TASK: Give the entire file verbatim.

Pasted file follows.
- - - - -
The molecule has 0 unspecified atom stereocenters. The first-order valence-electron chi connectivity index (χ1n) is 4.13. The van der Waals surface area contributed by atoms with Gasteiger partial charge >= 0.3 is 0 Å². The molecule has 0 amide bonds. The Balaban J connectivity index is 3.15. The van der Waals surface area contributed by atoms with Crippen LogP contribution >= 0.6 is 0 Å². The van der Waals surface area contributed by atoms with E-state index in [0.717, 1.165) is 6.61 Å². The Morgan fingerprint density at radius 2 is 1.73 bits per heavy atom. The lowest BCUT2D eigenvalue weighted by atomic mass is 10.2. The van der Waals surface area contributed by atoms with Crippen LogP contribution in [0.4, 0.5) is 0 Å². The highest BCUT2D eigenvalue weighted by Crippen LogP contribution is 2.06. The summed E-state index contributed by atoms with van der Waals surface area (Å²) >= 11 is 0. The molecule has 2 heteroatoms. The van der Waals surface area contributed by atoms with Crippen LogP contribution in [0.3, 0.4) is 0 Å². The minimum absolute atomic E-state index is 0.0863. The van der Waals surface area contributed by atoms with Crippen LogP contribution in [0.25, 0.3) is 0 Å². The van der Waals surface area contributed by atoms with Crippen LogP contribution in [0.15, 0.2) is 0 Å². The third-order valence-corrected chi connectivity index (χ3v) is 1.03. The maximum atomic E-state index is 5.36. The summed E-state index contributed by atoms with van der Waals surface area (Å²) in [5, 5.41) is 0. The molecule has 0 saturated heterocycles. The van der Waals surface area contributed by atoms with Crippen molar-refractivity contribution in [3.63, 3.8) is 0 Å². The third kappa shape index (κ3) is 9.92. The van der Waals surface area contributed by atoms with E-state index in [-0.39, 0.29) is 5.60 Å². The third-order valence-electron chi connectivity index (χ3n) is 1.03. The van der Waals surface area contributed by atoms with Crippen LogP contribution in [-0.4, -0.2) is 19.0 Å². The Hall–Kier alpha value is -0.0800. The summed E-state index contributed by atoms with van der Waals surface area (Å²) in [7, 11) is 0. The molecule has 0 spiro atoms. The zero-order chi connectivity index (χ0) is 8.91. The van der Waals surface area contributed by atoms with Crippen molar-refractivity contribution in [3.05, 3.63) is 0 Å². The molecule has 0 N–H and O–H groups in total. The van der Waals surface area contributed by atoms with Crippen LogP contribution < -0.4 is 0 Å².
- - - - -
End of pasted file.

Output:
The molecule has 0 unspecified atom stereocenters. The first-order valence-electron chi connectivity index (χ1n) is 4.13. The van der Waals surface area contributed by atoms with Gasteiger partial charge >= 0.3 is 0 Å². The molecule has 0 amide bonds. The Balaban J connectivity index is 3.15. The van der Waals surface area contributed by atoms with Crippen LogP contribution >= 0.6 is 0 Å². The van der Waals surface area contributed by atoms with E-state index in [0.717, 1.165) is 6.61 Å². The Morgan fingerprint density at radius 2 is 1.73 bits per heavy atom. The lowest BCUT2D eigenvalue weighted by atomic mass is 10.2. The van der Waals surface area contributed by atoms with Crippen LogP contribution in [0.4, 0.5) is 0 Å². The highest BCUT2D eigenvalue weighted by Crippen LogP contribution is 2.06. The summed E-state index contributed by atoms with van der Waals surface area (Å²) >= 11 is 0. The molecule has 2 heteroatoms. The van der Waals surface area contributed by atoms with Crippen LogP contribution in [0.3, 0.4) is 0 Å². The minimum absolute atomic E-state index is 0.0863. The van der Waals surface area contributed by atoms with Crippen LogP contribution in [0.25, 0.3) is 0 Å². The van der Waals surface area contributed by atoms with Crippen LogP contribution in [0.15, 0.2) is 0 Å². The third-order valence-corrected chi connectivity index (χ3v) is 1.03. The maximum atomic E-state index is 5.36. The summed E-state index contributed by atoms with van der Waals surface area (Å²) in [5, 5.41) is 0. The molecule has 0 saturated heterocycles. The van der Waals surface area contributed by atoms with Crippen molar-refractivity contribution in [3.63, 3.8) is 0 Å². The third kappa shape index (κ3) is 9.92. The van der Waals surface area contributed by atoms with E-state index in [-0.39, 0.29) is 5.60 Å². The third-order valence-electron chi connectivity index (χ3n) is 1.03. The van der Waals surface area contributed by atoms with Crippen LogP contribution in [-0.4, -0.2) is 19.0 Å². The Hall–Kier alpha value is -0.0800. The summed E-state index contributed by atoms with van der Waals surface area (Å²) in [7, 11) is 0. The molecule has 0 spiro atoms. The zero-order chi connectivity index (χ0) is 8.91. The van der Waals surface area contributed by atoms with Crippen molar-refractivity contribution in [3.05, 3.63) is 0 Å². The molecule has 0 N–H and O–H groups in total. The van der Waals surface area contributed by atoms with Crippen LogP contribution < -0.4 is 0 Å².